Thoughts on BEA 2015: Everything You Need to Succeed

June 2, 2015

The main concourse at BEA 2015
The main concourse at BEA 2015.

For a first-time attendee at Book Expo America (BEA), my impression was that it was like the ALA Annual Conference on steroids. There were lines everywhere, not only for autographs, but lines for getting tickets to stand in line for autographs.

In spite of the evident promotion and glitz, there was an unmistakable air of getting down to business everywhere one went. And that sense of purpose was clear also to our ALA delegation. I attended as the co-chair of the ALA Digital Content Working Group (DCWG), along with ALA Executive Director Keith Michael Fiels, and Alan S. Inouye, director of ALA’s Office for Information Technology Policy (OITP), and Carrie Russell, director of OITP’s Program on Public Access to Information.

Meeting with publishers

Our first meeting was with Skip Dye, a vice president with Penguin Random House (PRH). A key agenda item for us is the company’s library ebook business model. Currently, Random House makes all titles available on a perpetual license model at prices ranging from 3–5 times the cost of a hardcover. Penguin’s pricing has been comparable to consumer prices, but for a one-year term. We discussed ALA perspectives about PRH’s future library ebook business model as the company continues to work through its merger. It will be important to libraries to see how this decision comes down, as PRH is by far the largest of the Big Five.

Because DCWG is looking for ways to help libraries expand their ebook holdings in order to build collections with some breadth and depth, we were looking for options from publishers, such as additional copies at a lower price, pay per use, or other alternatives. It has become clear that paying five times the hardback list price or rebuying titles every year severely limit the ability of libraries to grow their ebook collections since purchasing budgets grow very slowly and must be stretched to cover a multitude of formats. We need a critical mass of e-content before people will look to libraries as a reliable source, and current pricing inhibits that goal.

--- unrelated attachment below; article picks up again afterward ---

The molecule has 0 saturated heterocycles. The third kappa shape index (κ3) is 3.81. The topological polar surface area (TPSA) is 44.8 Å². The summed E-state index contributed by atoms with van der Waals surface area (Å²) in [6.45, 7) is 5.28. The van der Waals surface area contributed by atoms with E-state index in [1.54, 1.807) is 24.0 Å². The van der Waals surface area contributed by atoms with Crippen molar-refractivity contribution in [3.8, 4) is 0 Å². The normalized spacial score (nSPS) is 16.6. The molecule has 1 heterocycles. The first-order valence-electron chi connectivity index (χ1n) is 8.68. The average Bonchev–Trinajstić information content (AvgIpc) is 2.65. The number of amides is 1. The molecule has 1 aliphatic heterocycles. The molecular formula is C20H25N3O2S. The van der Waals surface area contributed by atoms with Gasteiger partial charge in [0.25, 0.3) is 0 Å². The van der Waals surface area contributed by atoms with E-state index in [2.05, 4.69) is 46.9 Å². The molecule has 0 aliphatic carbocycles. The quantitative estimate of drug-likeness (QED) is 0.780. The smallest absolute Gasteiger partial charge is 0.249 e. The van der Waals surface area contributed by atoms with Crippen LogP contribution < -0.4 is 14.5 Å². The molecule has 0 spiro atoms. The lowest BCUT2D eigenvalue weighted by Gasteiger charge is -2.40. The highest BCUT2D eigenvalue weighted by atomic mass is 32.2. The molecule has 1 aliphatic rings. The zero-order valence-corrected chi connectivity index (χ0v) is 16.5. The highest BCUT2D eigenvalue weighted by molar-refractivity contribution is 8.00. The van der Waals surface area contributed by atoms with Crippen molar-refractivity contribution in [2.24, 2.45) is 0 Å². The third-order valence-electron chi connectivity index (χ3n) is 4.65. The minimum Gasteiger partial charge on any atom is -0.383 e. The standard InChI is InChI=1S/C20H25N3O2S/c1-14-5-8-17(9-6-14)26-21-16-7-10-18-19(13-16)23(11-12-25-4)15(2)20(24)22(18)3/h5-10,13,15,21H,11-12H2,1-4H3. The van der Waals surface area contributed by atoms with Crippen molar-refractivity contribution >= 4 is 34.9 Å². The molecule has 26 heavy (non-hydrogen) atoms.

Although most libraries now offer at least some ebooks, many still have a narrow selection. A 2015 Library Journal Materials Survey reported that libraries now spend an average of 7% of their collection budgets on ebooks. Sales of ebooks indicate the potential for more robust circulation, but the dilemma is whether an increased investment will stimulate circulation if the investment yields only a small increase in holdings.

The majority of our time spent at BEA was devoted to meetings with midsized publishers, expanding the scope of DCWG’s previous work that focused on the Big Five. We wanted to thank them for selling ebooks to libraries, discuss business models, seek feedback, and get their perspective on ebook publishing more broadly (and maybe also different models for mid-list and back-list than for front-list titles).

We met with library representatives from McGraw Hill, Sourcebooks, Akashic Books, Independent Book Publishers’ Association, and Workman Publishing to sample their perspectives. We learned that numerous trials are going on in the industry, with some looking at models of simultaneous access when there is a defined community, as in an academic setting. Some publishers have tried pay-as-you-go and found it not economically viable. Some are still hesitant to work with consortia because of the need for contracts. Some are working with aggregators who have other models, such as pay per view or simultaneous users. While publishers are open to bundling titles for sales, bundles create problems for some aggregators. At least the representatives we talked with seemed to appreciate the opportunities libraries offer for marketing publishers’ products and expressed interest in author appearances at libraries and other such promotions.